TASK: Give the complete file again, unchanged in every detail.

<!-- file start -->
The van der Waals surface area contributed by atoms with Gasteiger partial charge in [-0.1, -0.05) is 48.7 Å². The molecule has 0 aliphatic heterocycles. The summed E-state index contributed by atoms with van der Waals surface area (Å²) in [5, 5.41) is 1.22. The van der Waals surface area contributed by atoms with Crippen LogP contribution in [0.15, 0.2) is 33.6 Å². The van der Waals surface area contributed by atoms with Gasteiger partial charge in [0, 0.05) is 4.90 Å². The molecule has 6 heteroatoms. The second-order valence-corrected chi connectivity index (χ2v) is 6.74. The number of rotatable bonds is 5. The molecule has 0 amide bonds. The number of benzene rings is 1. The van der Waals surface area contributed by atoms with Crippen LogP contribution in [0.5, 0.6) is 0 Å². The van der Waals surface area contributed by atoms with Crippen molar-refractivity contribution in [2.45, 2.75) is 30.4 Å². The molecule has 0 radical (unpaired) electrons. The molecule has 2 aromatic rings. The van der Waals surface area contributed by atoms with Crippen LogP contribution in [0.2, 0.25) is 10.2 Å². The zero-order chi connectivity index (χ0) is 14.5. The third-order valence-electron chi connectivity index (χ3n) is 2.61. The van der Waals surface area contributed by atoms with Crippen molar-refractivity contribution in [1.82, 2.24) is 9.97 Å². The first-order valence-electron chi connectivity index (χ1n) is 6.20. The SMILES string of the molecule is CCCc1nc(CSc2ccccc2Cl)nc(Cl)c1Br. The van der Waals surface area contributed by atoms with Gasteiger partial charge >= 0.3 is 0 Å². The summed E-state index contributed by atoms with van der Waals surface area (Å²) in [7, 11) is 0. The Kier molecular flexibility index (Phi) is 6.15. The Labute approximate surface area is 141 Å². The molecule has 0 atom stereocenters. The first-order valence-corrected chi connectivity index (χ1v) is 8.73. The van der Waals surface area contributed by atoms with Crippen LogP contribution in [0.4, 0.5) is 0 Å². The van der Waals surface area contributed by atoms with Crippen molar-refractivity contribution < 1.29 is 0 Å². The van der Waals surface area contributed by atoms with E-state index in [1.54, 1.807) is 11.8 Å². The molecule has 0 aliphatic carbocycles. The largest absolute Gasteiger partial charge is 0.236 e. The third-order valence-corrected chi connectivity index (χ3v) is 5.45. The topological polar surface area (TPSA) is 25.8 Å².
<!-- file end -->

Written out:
The van der Waals surface area contributed by atoms with Gasteiger partial charge in [-0.1, -0.05) is 48.7 Å². The molecule has 0 aliphatic heterocycles. The summed E-state index contributed by atoms with van der Waals surface area (Å²) in [5, 5.41) is 1.22. The van der Waals surface area contributed by atoms with Crippen LogP contribution in [0.15, 0.2) is 33.6 Å². The van der Waals surface area contributed by atoms with Gasteiger partial charge in [0, 0.05) is 4.90 Å². The molecule has 6 heteroatoms. The second-order valence-corrected chi connectivity index (χ2v) is 6.74. The number of rotatable bonds is 5. The molecule has 0 amide bonds. The number of benzene rings is 1. The van der Waals surface area contributed by atoms with Crippen LogP contribution in [0.5, 0.6) is 0 Å². The van der Waals surface area contributed by atoms with Crippen molar-refractivity contribution in [2.45, 2.75) is 30.4 Å². The molecule has 0 radical (unpaired) electrons. The molecule has 2 aromatic rings. The van der Waals surface area contributed by atoms with Crippen LogP contribution in [0.2, 0.25) is 10.2 Å². The zero-order chi connectivity index (χ0) is 14.5. The third-order valence-electron chi connectivity index (χ3n) is 2.61. The van der Waals surface area contributed by atoms with Crippen molar-refractivity contribution in [1.82, 2.24) is 9.97 Å². The first-order valence-electron chi connectivity index (χ1n) is 6.20. The SMILES string of the molecule is CCCc1nc(CSc2ccccc2Cl)nc(Cl)c1Br. The van der Waals surface area contributed by atoms with Gasteiger partial charge >= 0.3 is 0 Å². The summed E-state index contributed by atoms with van der Waals surface area (Å²) in [7, 11) is 0. The Kier molecular flexibility index (Phi) is 6.15. The Labute approximate surface area is 141 Å². The molecule has 0 atom stereocenters. The first-order valence-corrected chi connectivity index (χ1v) is 8.73. The van der Waals surface area contributed by atoms with Crippen LogP contribution in [0.4, 0.5) is 0 Å². The van der Waals surface area contributed by atoms with Crippen molar-refractivity contribution < 1.29 is 0 Å². The van der Waals surface area contributed by atoms with E-state index in [1.54, 1.807) is 11.8 Å². The molecule has 0 aliphatic carbocycles. The largest absolute Gasteiger partial charge is 0.236 e. The third-order valence-corrected chi connectivity index (χ3v) is 5.45. The topological polar surface area (TPSA) is 25.8 Å².